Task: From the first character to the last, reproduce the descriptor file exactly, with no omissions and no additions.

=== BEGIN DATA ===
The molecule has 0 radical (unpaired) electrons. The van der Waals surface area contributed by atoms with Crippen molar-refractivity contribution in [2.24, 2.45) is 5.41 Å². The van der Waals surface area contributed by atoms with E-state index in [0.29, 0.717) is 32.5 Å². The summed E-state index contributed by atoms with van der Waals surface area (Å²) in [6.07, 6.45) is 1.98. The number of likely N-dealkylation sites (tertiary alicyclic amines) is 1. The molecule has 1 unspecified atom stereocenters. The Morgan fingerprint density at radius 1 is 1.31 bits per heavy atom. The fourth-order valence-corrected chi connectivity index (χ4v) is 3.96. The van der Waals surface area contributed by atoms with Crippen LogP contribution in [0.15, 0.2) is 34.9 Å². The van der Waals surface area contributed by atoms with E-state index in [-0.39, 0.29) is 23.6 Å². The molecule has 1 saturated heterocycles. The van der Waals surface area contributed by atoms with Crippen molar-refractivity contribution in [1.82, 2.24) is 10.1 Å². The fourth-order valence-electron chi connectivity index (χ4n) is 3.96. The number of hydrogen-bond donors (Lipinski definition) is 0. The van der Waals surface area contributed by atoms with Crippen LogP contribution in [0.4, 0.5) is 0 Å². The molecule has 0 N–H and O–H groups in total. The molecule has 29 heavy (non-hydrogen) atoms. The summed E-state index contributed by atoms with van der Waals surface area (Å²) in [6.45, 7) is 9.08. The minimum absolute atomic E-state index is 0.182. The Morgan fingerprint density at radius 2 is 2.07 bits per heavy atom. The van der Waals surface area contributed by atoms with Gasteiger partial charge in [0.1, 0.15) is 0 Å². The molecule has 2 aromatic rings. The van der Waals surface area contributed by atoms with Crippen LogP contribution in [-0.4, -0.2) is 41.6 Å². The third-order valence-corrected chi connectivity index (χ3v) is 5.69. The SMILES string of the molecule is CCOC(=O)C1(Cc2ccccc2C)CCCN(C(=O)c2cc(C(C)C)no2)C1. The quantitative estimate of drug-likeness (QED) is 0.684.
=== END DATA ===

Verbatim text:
The molecule has 0 radical (unpaired) electrons. The van der Waals surface area contributed by atoms with Crippen molar-refractivity contribution in [2.24, 2.45) is 5.41 Å². The van der Waals surface area contributed by atoms with E-state index in [0.29, 0.717) is 32.5 Å². The summed E-state index contributed by atoms with van der Waals surface area (Å²) in [6.07, 6.45) is 1.98. The number of likely N-dealkylation sites (tertiary alicyclic amines) is 1. The molecule has 1 unspecified atom stereocenters. The Morgan fingerprint density at radius 1 is 1.31 bits per heavy atom. The fourth-order valence-corrected chi connectivity index (χ4v) is 3.96. The van der Waals surface area contributed by atoms with Crippen LogP contribution in [0.15, 0.2) is 34.9 Å². The van der Waals surface area contributed by atoms with E-state index in [-0.39, 0.29) is 23.6 Å². The molecule has 1 saturated heterocycles. The van der Waals surface area contributed by atoms with Crippen molar-refractivity contribution in [1.82, 2.24) is 10.1 Å². The fourth-order valence-electron chi connectivity index (χ4n) is 3.96. The number of hydrogen-bond donors (Lipinski definition) is 0. The van der Waals surface area contributed by atoms with Crippen LogP contribution in [0.4, 0.5) is 0 Å². The molecule has 0 N–H and O–H groups in total. The molecule has 29 heavy (non-hydrogen) atoms. The summed E-state index contributed by atoms with van der Waals surface area (Å²) in [6.45, 7) is 9.08. The minimum absolute atomic E-state index is 0.182. The Morgan fingerprint density at radius 2 is 2.07 bits per heavy atom. The van der Waals surface area contributed by atoms with Gasteiger partial charge in [0.1, 0.15) is 0 Å². The molecule has 2 aromatic rings. The van der Waals surface area contributed by atoms with Crippen LogP contribution in [-0.4, -0.2) is 41.6 Å². The third-order valence-corrected chi connectivity index (χ3v) is 5.69. The SMILES string of the molecule is CCOC(=O)C1(Cc2ccccc2C)CCCN(C(=O)c2cc(C(C)C)no2)C1. The quantitative estimate of drug-likeness (QED) is 0.684.